Donald Byrd's "Farewell: A Fantastical Contemplation on America's Relationship with China" leads Seattle's Spectrum Dance Theater into a high-energy contemplation of politics, history and the nature of complex movement.
The movement — dozens of fast-moving miniatures within a continually changing group setting — is high energy incarnate.
The sound — with its Chinese melodies, radio newscasts, Maoist propaganda and snippets of Beethoven — is all-enveloping.
At the center of it all is a man well aware of what’s going on, but unable to react to it — because he’s in a coma.
Spectrum Dance Theater’s new evening-length piece, judging from excerpts seen in an open rehearsal earlier this month, should be spectacular. And it marks some notable firsts for artistic director Donald Byrd’s dance-making efforts in Seattle.
- Seattle police officer faces firing over arrest of man carrying a golf club
- Man killed by escort had axes, shovel, bleach; may be linked to missing women
- Alaska Airlines has 72-hour sale on fall travel to Hawaii
- Seattle-area home prices hit wall in May
- Boy Scouts OK gay leaders; Mormon church may quit
Most Read Stories
“Farewell: A Fantastical Contemplation on America’s Relationship with China” isn’t a literary adaptation exactly, but it does use a novel — Chinese author Ma Jian’s “Beijing Coma” — as its springboard. The last time Byrd drew on a book in a similar way was back in 1978, with Samuel R. Delaney’s science-fiction classic, “Dhalgren.”
Byrd came across “Beijing Coma” in 2008 and was fascinated by the idea of a historical novel narrated by someone in a waking coma. “It gives a lot of freedom in terms of the storytelling,” he noted.
The pivotal event of the book is the Tiananmen Square massacre of 1989, a confrontation in which Ma’s narrator, a student protester, is shot. Reduced to an outwardly vegetative state, he’s beset inwardly by flashbacks that soon take on the qualities of an epic hallucination.
Byrd likes to “marinate” in the research he does. But he makes no claim to being an expert on Chinese political affairs: “The process is not about being more knowledgeable, but about being less ignorant.”
“Farewell” will also be the first time Byrd has commissioned an original score in Seattle. In New York, as director of Donald Byrd/The Group, he worked with composer Mio Morales, whose electro-percussive scores animated “Sentimental Cannibalism” and other Byrd classics.
In “Farewell,” Byrd has teamed up with local composer Byron Au Yong, who just supplied the alternate live “soundtrack” to Vivaldi’s “Four Seasons” for Olivier Wevers’ Whim W’Him in “3Seasons” at On the Boards.
Byrd relishes having a score created from scratch. “The advantage of it is that everything is new. There’s more back-and-forth and give-and-take, rather than the dance trying to conform to what already exists. So the music adjusts just as the dance adjusts.”
Au Yong, from the sound of it, is in a state of creative ferment.”He was in rehearsal today,” Byrd chuckles, “and he said, ‘Oh, I have some ideas! I’m gonna leave. Is that OK?’ “
“Farewell” will make the same unusual use of the Moore Theatre that Byrd’s “A Chekhovian Resolution” did. Instead of using the theater’s installed seating with its sometimes poor sightlines for dance, Seattle Theatre Group (STG) is building three bleachers immediately adjacent to the stage. The arrangement brings a startling, studiolike intimacy to the performance. It also blurs the distinction between performers and audience, since the three-sided audience arrangement means your sightlines take in fellow viewers along with the dancers.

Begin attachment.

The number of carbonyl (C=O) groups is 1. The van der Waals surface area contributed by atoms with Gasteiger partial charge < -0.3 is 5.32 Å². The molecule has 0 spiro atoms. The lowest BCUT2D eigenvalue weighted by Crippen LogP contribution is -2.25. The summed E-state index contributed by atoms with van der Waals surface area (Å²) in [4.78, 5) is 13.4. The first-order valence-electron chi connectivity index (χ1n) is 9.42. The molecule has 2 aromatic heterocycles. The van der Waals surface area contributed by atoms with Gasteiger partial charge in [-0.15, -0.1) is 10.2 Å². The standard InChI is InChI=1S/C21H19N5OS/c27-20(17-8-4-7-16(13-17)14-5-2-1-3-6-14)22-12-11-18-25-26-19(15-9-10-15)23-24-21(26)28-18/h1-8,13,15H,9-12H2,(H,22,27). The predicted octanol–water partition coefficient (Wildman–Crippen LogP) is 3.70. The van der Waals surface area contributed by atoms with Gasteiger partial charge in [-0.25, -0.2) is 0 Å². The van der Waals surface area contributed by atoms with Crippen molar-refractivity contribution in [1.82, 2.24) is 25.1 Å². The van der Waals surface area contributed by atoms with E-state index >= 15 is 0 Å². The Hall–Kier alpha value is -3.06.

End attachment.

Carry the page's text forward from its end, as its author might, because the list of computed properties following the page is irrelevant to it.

How did Byrd talk STG into reconfiguring the Moore? He says it wasn’t that difficult. The expense wasn’t as great as originally anticipated — and the results, in terms of experiencing the dance, were terrific.
In “Farewell,” the fourth wall — the backdrop of the stage — will be dominated by a portrait of Mao, with Byrd sitting beneath it. He’ll be providing another “authoritarian presence in the piece” — an in-joke, he says, about the choreographer as autocrat.
While solos, duets and trios are highlighted in “Farewell,” many passages have so much going on in them that viewing them is a bit like shooting down a sequence of rapids and catching only snippets of sight and sound en route. The elaborate action is obviously disciplined and tightly orchestrated — but there’s no way you can absorb it all in a single sitting.
This isn’t just a ploy to get the audience to come to all three performances of “Farewell,” Byrd says. Instead, it’s a way of tapping into the experience of life under an elaborately efficient, hard-to-parse totalitarian regime. It reflects, as well, a recent development in Byrd’s choreography away from linear neatness and into the “unruly.”
The many strands of action, he adds, are also “a metaphor for life. You have to negotiate what you’re experiencing — what your relationship is with the piece. In life, you decide what it is that’s important to you, and what it is that you will watch.”
From any single point in the three bleachers, audience members are seeing something very complex from a single perspective. And even within that single perspective, it’s up to them to decide what they’ll focus on.
“It’s kind of like the world — the multiple voices that make up the diverse opinions in the world,” Byrd says. “We choose to listen to whoever’s speaking the loudest, or whoever we agree with, or who is charismatic.”
Au Yong’s score is similarly multistranded, ranging from melodies of ravishing beauty on traditional Chinese instruments to sound collages akin to the Beatles’ “Revolution No. 9.”
Byrd hopes the issues raised in “Farewell” will spur audiences into making investigations of their own into our relations with China.
But keep in mind this is Spectrum Dance Theater, one of the most intensely physical troupes in town. Any show of theirs is going to be adrenaline-pumping first — and thought-inducing later.